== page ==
Moving freight in-bond across the U.S. can be a difficult process to get right — especially without a well-rounded understanding of how this is done.
To this point, you’ve likely felt confused about how to properly bond your shipment as the international transportation landscape is riddled with complexity.
Here at Anderson Trucking Service (ATS), we understand the predicament you’re in; without a great transportation partner, it’s not uncommon to feel overwhelmed by bonded transportation. That doesn’t mean you can’t get this right, though. After nearly seven decades in the transportation sphere, we’ve helped many shippers in this same predicament before.
In this article, we’ve outlined the major aspects of bonded shipping so you can ensure to do this correctly when it’s time to get your next load moving.
- What is a bonded shipment?
- How does bonded shipping work?
- What is a bonded carrier?
- What is a bonded warehouse?
- What documents will you need to ship your load in-bond?
- What type of freight can be shipped in-bond?
To avoid prolonged delays, unnecessary costs and, in the worst case, a failed shipment altogether, these are crucial understandings. Let’s talk about them.
What is a Bonded Shipment?
A bonded shipment is a shipment that reaches its final destination country by way of one, or more, ancillary countries. Since it won’t be consumed or used in any of the countries traversed along the way, bonded cargo doesn’t officially undergo customs clearance until it reaches its destination country.
As a result, all taxes, duties and fees associated with a bonded shipment’s import are delayed until its terminal arrival. When arranged properly, shipping cargo in-bond helps companies ensure that their international goods are routed appropriately and aren’t “released” until they reach their final location — which can sometimes force them to pay duties and taxes multiple times.
Though there are a variety of situations where bonding a shipment makes sense, this is most commonly done when freight needs to be transported through the U.S. with plans to eventually move along to a foreign country.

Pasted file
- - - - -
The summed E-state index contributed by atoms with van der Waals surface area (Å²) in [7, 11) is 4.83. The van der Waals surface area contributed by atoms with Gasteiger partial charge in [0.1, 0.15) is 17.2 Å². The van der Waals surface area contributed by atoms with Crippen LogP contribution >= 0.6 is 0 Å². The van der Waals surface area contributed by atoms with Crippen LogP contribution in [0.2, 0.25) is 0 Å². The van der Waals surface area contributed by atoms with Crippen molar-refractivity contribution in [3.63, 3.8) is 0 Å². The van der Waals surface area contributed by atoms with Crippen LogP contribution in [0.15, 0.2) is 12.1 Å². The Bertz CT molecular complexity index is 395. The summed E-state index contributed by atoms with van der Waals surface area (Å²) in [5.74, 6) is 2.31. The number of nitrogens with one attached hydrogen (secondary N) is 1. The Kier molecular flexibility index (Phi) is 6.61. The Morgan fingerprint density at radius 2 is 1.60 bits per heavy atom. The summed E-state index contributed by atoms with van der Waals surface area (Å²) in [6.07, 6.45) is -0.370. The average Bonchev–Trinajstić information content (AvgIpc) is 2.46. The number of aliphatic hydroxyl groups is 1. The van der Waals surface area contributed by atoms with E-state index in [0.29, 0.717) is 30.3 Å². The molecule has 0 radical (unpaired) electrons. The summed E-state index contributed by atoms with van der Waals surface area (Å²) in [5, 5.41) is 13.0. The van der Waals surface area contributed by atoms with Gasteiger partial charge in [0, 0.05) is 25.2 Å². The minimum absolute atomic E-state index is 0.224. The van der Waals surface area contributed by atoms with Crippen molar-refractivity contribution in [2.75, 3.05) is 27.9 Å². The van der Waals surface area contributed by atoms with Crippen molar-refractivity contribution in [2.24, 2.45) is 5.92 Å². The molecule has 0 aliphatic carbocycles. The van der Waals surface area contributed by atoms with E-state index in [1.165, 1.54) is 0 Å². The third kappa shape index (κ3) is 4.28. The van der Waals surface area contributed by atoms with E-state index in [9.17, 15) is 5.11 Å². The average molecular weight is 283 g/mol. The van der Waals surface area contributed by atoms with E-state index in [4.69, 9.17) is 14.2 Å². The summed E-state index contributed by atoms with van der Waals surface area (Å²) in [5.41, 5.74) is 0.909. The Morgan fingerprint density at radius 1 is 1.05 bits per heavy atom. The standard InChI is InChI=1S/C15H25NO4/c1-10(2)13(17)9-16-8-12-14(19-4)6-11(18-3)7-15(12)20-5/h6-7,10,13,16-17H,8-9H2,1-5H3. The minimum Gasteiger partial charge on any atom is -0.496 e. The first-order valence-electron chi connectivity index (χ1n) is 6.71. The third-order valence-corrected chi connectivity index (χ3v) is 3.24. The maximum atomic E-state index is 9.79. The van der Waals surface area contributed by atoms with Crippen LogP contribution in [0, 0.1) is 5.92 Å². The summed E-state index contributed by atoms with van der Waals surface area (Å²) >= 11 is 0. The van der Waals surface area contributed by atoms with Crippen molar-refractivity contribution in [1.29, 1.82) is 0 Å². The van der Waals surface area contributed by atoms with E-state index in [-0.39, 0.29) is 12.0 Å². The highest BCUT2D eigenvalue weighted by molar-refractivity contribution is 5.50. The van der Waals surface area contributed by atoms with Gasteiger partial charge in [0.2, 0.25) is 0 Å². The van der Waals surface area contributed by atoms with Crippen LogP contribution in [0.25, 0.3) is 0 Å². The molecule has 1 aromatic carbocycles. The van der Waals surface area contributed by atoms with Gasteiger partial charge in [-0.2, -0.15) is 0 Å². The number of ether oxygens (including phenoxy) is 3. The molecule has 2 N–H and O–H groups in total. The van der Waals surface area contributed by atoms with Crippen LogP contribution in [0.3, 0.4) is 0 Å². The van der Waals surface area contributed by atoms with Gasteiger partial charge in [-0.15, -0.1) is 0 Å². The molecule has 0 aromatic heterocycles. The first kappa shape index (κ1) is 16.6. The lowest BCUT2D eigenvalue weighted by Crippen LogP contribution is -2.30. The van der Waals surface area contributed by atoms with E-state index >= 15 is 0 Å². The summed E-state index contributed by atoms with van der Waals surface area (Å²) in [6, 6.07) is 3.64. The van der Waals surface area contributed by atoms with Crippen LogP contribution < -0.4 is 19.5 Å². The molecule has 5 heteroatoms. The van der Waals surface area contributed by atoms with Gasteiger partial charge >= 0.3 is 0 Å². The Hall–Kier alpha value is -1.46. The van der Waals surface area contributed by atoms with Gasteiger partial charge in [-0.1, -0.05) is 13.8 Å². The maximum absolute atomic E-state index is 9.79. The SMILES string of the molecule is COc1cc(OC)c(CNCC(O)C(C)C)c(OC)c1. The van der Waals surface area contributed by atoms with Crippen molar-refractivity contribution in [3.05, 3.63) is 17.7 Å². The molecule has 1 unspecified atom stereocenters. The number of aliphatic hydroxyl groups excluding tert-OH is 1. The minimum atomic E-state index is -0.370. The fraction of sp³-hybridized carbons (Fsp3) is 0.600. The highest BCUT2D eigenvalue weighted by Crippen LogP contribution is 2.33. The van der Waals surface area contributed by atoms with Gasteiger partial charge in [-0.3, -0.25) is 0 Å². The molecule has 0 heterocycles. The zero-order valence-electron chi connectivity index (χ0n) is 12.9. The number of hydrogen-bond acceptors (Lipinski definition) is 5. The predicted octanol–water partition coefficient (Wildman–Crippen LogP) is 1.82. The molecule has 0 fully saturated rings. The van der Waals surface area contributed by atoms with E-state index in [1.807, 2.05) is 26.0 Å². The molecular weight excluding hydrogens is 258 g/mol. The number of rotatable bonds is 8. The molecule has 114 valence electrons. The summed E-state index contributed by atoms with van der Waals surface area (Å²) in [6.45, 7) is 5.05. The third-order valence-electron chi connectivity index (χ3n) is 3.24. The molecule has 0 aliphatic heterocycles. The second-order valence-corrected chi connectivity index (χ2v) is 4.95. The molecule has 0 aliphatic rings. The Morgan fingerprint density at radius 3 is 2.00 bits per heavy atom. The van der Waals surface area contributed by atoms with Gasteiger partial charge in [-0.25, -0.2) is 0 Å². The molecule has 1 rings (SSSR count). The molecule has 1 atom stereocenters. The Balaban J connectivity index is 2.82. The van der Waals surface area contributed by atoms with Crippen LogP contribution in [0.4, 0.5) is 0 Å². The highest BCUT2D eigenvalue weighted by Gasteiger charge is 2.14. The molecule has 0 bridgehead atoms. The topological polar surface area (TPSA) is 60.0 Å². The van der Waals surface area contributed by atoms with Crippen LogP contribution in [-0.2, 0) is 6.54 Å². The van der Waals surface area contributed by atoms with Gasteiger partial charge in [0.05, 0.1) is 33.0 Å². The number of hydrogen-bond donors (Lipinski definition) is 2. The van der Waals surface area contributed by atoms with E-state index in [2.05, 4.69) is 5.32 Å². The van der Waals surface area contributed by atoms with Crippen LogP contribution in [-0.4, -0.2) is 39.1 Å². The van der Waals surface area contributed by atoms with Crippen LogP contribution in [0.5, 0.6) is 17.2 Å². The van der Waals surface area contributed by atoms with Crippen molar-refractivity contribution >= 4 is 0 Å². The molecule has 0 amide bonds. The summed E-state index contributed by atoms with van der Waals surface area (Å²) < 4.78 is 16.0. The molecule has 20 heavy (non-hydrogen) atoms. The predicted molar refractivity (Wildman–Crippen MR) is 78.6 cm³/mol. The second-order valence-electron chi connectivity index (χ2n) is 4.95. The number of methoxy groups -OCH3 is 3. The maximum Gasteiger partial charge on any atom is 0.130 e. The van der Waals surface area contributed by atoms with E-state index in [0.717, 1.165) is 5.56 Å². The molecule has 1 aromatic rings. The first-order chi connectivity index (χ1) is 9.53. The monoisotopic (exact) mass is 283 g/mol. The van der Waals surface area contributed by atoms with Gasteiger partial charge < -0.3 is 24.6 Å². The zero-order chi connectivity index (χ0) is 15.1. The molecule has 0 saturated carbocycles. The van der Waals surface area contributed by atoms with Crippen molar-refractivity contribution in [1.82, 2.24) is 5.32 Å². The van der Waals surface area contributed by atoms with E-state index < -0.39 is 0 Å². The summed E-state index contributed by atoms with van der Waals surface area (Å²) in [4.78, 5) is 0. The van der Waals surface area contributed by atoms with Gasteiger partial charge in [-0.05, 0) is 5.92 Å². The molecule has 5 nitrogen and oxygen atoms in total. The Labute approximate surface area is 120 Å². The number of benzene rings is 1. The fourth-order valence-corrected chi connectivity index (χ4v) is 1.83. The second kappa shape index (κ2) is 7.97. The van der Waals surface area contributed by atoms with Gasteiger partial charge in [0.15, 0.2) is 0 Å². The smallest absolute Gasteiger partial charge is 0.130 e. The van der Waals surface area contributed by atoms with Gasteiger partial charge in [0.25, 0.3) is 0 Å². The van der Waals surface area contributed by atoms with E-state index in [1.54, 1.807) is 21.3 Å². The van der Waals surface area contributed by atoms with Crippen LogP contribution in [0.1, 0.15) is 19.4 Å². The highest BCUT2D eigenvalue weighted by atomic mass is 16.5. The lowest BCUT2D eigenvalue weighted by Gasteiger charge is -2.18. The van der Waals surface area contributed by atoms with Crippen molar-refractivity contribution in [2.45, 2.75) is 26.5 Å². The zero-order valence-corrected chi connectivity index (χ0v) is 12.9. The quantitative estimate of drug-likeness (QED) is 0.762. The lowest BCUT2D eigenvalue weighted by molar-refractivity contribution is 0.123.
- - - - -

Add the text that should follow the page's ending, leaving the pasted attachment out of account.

How Does Bonded Shipping Work?
Shipping a load in-bond, though an excellent solution in many situations, can sometimes be challenging to get right. In order to ensure the success of this process when shipping in-bond through the U.S., each shipment must have the proper arrangements and paperwork.
Namely, two things must be accomplished before a shipment leaves its country of export:
- A bonded carrier and/or warehouse must be booked
- All documentation must be arranged
A Bonded Carrier and/or Bonded Warehouse Must Be Booked
In order to ship cargo in-bond across the U.S., you’ll need to locate and secure capacity from a bonded carrier. And, should your cargo need warehousing services during transit, a specified bonded warehouse must be used.
Although working with a customs broker and/or a competent freight forwarder will help expedite these arrangements, here’s what you should know about each of them.
What is a Bonded Carrier?
A bonded carrier is a transportation provider that is licensed to move freight through/across U.S. points of entry (ports, border crossings) without having to pay duties, taxes and/or fees on those goods during that specific portion of their transportation.
Utilizing a licensed bonded carrier allows an importer and/or consignee to transport cargo pending customs clearance until it reaches the port of entry at its destination country.
To obtain an international carrier bond, trucking companies must reach out to a surety company that has been approved by the CBP. With their help, carriers complete CBP Form 301, supplying all pertinent information to secure either a “single transaction” or “continuous” customs bond.
For the most part, when shipping a load that originates in Canada or Mexico across the U.S. in-bond, the bonded carriers used also have international authority — allowing them to cross the border and legally operate in multiple countries.
What is a Bonded Warehouse?
A bonded warehouse is a legally authorized building or secured area where cargo — which will eventually be transported to a foreign country for consumption/utilization — can be housed, handled and/or manufactured without having to pay U.S. customs duties and taxes during its duration at that warehouse.
By and large, bonded warehouses are managed by either a private party (in which situation a customs bond is required) or the U.S. government.
Documentation Needed For Bonded Freight Transport
There are several central documents to the bonded transportation process. Getting your freight transported effectively will take a firm understanding of what’s required of you.
Here are the main documents that are often required to ship a load “in-bond:”
- In-bond application
- Customs Bond
- CBP Form 7512
- Commercial invoice
- Bill of lading
- Packing list
Let’s talk a bit about each of them. . .
What is an In-Bond Application?
An in-bond application is a comprehensive outline of shipment information and transit details that must be submitted to the CBP via an approved electronic data interchange (EDI).